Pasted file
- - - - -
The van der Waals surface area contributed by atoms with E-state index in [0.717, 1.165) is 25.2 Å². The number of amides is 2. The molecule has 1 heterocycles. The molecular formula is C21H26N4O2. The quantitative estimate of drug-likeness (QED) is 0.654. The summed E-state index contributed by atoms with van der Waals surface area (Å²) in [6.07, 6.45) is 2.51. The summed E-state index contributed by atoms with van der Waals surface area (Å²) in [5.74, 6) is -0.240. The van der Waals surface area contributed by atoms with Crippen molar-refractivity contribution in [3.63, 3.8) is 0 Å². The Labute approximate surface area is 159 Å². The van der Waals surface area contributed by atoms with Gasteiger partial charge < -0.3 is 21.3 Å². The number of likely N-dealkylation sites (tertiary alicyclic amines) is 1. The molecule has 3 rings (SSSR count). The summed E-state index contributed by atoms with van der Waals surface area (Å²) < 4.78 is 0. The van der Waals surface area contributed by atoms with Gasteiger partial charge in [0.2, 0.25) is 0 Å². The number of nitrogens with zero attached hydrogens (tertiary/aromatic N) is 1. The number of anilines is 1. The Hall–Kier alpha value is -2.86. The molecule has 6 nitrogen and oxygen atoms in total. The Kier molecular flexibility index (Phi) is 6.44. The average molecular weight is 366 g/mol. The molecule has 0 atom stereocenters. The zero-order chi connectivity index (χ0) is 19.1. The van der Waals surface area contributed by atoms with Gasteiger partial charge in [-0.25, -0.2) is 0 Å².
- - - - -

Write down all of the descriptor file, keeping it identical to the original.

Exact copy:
The van der Waals surface area contributed by atoms with E-state index in [0.717, 1.165) is 25.2 Å². The number of amides is 2. The molecule has 1 heterocycles. The molecular formula is C21H26N4O2. The quantitative estimate of drug-likeness (QED) is 0.654. The summed E-state index contributed by atoms with van der Waals surface area (Å²) in [6.07, 6.45) is 2.51. The summed E-state index contributed by atoms with van der Waals surface area (Å²) in [5.74, 6) is -0.240. The van der Waals surface area contributed by atoms with Crippen molar-refractivity contribution in [3.63, 3.8) is 0 Å². The Labute approximate surface area is 159 Å². The van der Waals surface area contributed by atoms with Gasteiger partial charge < -0.3 is 21.3 Å². The number of likely N-dealkylation sites (tertiary alicyclic amines) is 1. The molecule has 3 rings (SSSR count). The summed E-state index contributed by atoms with van der Waals surface area (Å²) < 4.78 is 0. The van der Waals surface area contributed by atoms with Gasteiger partial charge in [0.2, 0.25) is 0 Å². The number of nitrogens with zero attached hydrogens (tertiary/aromatic N) is 1. The number of anilines is 1. The Hall–Kier alpha value is -2.86. The molecule has 6 nitrogen and oxygen atoms in total. The Kier molecular flexibility index (Phi) is 6.44. The average molecular weight is 366 g/mol. The molecule has 0 atom stereocenters. The zero-order chi connectivity index (χ0) is 19.1. The van der Waals surface area contributed by atoms with Gasteiger partial charge in [-0.25, -0.2) is 0 Å².